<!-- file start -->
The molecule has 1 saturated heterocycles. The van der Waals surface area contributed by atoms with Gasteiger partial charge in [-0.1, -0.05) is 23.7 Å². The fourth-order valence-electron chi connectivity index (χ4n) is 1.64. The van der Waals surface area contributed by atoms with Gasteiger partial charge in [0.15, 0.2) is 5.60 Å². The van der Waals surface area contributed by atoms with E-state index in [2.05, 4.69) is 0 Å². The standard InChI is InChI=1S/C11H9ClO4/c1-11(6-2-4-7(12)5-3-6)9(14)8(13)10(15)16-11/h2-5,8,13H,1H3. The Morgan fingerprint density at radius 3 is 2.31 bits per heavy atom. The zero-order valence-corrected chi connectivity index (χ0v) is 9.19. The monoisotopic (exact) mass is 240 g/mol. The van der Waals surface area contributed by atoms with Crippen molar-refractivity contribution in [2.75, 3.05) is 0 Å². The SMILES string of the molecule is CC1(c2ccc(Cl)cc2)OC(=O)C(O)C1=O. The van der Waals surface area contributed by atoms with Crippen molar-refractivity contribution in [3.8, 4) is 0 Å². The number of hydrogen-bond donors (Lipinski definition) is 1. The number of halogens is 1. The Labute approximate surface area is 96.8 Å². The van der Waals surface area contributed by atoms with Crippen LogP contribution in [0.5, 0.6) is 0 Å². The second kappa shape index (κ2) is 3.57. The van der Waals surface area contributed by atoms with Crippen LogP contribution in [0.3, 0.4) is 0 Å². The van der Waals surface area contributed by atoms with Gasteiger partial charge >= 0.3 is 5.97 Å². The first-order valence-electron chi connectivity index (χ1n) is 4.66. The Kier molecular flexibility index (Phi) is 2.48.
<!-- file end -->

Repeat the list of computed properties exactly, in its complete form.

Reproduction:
The molecule has 1 saturated heterocycles. The van der Waals surface area contributed by atoms with Gasteiger partial charge in [-0.1, -0.05) is 23.7 Å². The fourth-order valence-electron chi connectivity index (χ4n) is 1.64. The van der Waals surface area contributed by atoms with Gasteiger partial charge in [0.15, 0.2) is 5.60 Å². The van der Waals surface area contributed by atoms with E-state index in [2.05, 4.69) is 0 Å². The standard InChI is InChI=1S/C11H9ClO4/c1-11(6-2-4-7(12)5-3-6)9(14)8(13)10(15)16-11/h2-5,8,13H,1H3. The Morgan fingerprint density at radius 3 is 2.31 bits per heavy atom. The zero-order valence-corrected chi connectivity index (χ0v) is 9.19. The monoisotopic (exact) mass is 240 g/mol. The van der Waals surface area contributed by atoms with Crippen molar-refractivity contribution in [2.75, 3.05) is 0 Å². The SMILES string of the molecule is CC1(c2ccc(Cl)cc2)OC(=O)C(O)C1=O. The van der Waals surface area contributed by atoms with Crippen molar-refractivity contribution in [3.8, 4) is 0 Å². The number of hydrogen-bond donors (Lipinski definition) is 1. The number of halogens is 1. The Labute approximate surface area is 96.8 Å². The van der Waals surface area contributed by atoms with Crippen LogP contribution in [0.5, 0.6) is 0 Å². The second kappa shape index (κ2) is 3.57. The van der Waals surface area contributed by atoms with Crippen LogP contribution in [0.3, 0.4) is 0 Å². The van der Waals surface area contributed by atoms with Gasteiger partial charge >= 0.3 is 5.97 Å². The first-order valence-electron chi connectivity index (χ1n) is 4.66. The Kier molecular flexibility index (Phi) is 2.48.